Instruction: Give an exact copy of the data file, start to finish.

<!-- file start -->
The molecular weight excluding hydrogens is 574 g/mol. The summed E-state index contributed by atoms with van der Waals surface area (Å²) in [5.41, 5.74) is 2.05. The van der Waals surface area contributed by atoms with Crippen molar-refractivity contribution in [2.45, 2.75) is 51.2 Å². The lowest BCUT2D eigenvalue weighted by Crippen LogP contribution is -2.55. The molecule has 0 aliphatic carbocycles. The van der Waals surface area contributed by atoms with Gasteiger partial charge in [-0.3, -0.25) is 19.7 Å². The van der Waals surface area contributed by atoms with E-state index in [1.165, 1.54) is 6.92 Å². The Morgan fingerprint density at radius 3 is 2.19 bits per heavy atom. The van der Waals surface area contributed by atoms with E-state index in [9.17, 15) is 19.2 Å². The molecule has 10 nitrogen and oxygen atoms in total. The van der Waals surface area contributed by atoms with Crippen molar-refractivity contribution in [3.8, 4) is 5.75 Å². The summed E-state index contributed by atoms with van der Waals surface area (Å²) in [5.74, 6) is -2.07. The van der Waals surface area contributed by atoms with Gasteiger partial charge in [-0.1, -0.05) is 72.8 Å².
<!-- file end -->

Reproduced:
The molecular weight excluding hydrogens is 574 g/mol. The summed E-state index contributed by atoms with van der Waals surface area (Å²) in [5.41, 5.74) is 2.05. The van der Waals surface area contributed by atoms with Crippen molar-refractivity contribution in [2.45, 2.75) is 51.2 Å². The lowest BCUT2D eigenvalue weighted by Crippen LogP contribution is -2.55. The molecule has 0 aliphatic carbocycles. The van der Waals surface area contributed by atoms with Gasteiger partial charge in [-0.3, -0.25) is 19.7 Å². The van der Waals surface area contributed by atoms with E-state index in [1.165, 1.54) is 6.92 Å². The Morgan fingerprint density at radius 3 is 2.19 bits per heavy atom. The van der Waals surface area contributed by atoms with E-state index in [9.17, 15) is 19.2 Å². The molecule has 10 nitrogen and oxygen atoms in total. The van der Waals surface area contributed by atoms with Crippen molar-refractivity contribution in [3.8, 4) is 5.75 Å². The summed E-state index contributed by atoms with van der Waals surface area (Å²) in [5.74, 6) is -2.07. The van der Waals surface area contributed by atoms with Gasteiger partial charge in [-0.1, -0.05) is 72.8 Å².